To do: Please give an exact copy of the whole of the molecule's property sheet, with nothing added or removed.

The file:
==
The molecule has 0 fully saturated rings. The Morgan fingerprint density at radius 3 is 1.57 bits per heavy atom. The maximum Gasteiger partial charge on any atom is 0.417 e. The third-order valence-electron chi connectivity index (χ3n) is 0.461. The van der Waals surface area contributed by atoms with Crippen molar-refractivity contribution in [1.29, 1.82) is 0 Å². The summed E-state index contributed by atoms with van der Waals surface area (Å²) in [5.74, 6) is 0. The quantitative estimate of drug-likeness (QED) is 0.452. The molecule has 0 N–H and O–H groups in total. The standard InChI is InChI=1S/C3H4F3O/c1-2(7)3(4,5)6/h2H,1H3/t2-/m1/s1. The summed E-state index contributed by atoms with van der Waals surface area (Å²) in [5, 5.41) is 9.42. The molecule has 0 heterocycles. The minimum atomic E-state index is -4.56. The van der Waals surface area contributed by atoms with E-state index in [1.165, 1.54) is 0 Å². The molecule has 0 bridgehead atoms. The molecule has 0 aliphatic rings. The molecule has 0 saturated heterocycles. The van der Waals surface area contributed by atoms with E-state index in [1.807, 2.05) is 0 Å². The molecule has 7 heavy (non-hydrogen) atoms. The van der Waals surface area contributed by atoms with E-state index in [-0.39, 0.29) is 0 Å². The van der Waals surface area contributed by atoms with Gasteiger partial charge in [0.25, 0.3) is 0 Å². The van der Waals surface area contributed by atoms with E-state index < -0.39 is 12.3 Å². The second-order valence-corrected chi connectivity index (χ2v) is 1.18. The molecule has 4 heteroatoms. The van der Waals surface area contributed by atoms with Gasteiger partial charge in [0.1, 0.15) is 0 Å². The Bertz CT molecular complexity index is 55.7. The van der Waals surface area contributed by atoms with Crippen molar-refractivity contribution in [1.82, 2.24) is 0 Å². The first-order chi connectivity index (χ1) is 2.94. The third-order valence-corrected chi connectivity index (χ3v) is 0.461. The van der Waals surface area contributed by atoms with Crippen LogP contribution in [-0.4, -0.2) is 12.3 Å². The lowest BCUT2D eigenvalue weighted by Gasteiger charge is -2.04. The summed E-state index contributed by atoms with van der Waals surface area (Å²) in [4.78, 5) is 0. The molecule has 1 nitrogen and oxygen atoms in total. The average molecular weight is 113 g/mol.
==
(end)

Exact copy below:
The molecule has 0 fully saturated rings. The Morgan fingerprint density at radius 3 is 1.57 bits per heavy atom. The maximum Gasteiger partial charge on any atom is 0.417 e. The third-order valence-electron chi connectivity index (χ3n) is 0.461. The van der Waals surface area contributed by atoms with Crippen molar-refractivity contribution in [1.29, 1.82) is 0 Å². The summed E-state index contributed by atoms with van der Waals surface area (Å²) in [5.74, 6) is 0. The quantitative estimate of drug-likeness (QED) is 0.452. The molecule has 0 N–H and O–H groups in total. The standard InChI is InChI=1S/C3H4F3O/c1-2(7)3(4,5)6/h2H,1H3/t2-/m1/s1. The summed E-state index contributed by atoms with van der Waals surface area (Å²) in [5, 5.41) is 9.42. The molecule has 0 heterocycles. The minimum atomic E-state index is -4.56. The van der Waals surface area contributed by atoms with E-state index in [1.165, 1.54) is 0 Å². The molecule has 0 bridgehead atoms. The molecule has 0 aliphatic rings. The molecule has 0 saturated heterocycles. The van der Waals surface area contributed by atoms with E-state index in [1.807, 2.05) is 0 Å². The molecule has 7 heavy (non-hydrogen) atoms. The van der Waals surface area contributed by atoms with E-state index in [-0.39, 0.29) is 0 Å². The van der Waals surface area contributed by atoms with Gasteiger partial charge in [0.25, 0.3) is 0 Å². The van der Waals surface area contributed by atoms with E-state index < -0.39 is 12.3 Å². The second-order valence-corrected chi connectivity index (χ2v) is 1.18. The molecule has 4 heteroatoms. The van der Waals surface area contributed by atoms with Gasteiger partial charge in [0.1, 0.15) is 0 Å². The Bertz CT molecular complexity index is 55.7. The van der Waals surface area contributed by atoms with Crippen molar-refractivity contribution in [1.82, 2.24) is 0 Å². The first-order chi connectivity index (χ1) is 2.94. The third-order valence-corrected chi connectivity index (χ3v) is 0.461. The van der Waals surface area contributed by atoms with Crippen LogP contribution in [-0.4, -0.2) is 12.3 Å². The lowest BCUT2D eigenvalue weighted by Gasteiger charge is -2.04. The summed E-state index contributed by atoms with van der Waals surface area (Å²) in [4.78, 5) is 0. The molecule has 1 nitrogen and oxygen atoms in total. The average molecular weight is 113 g/mol.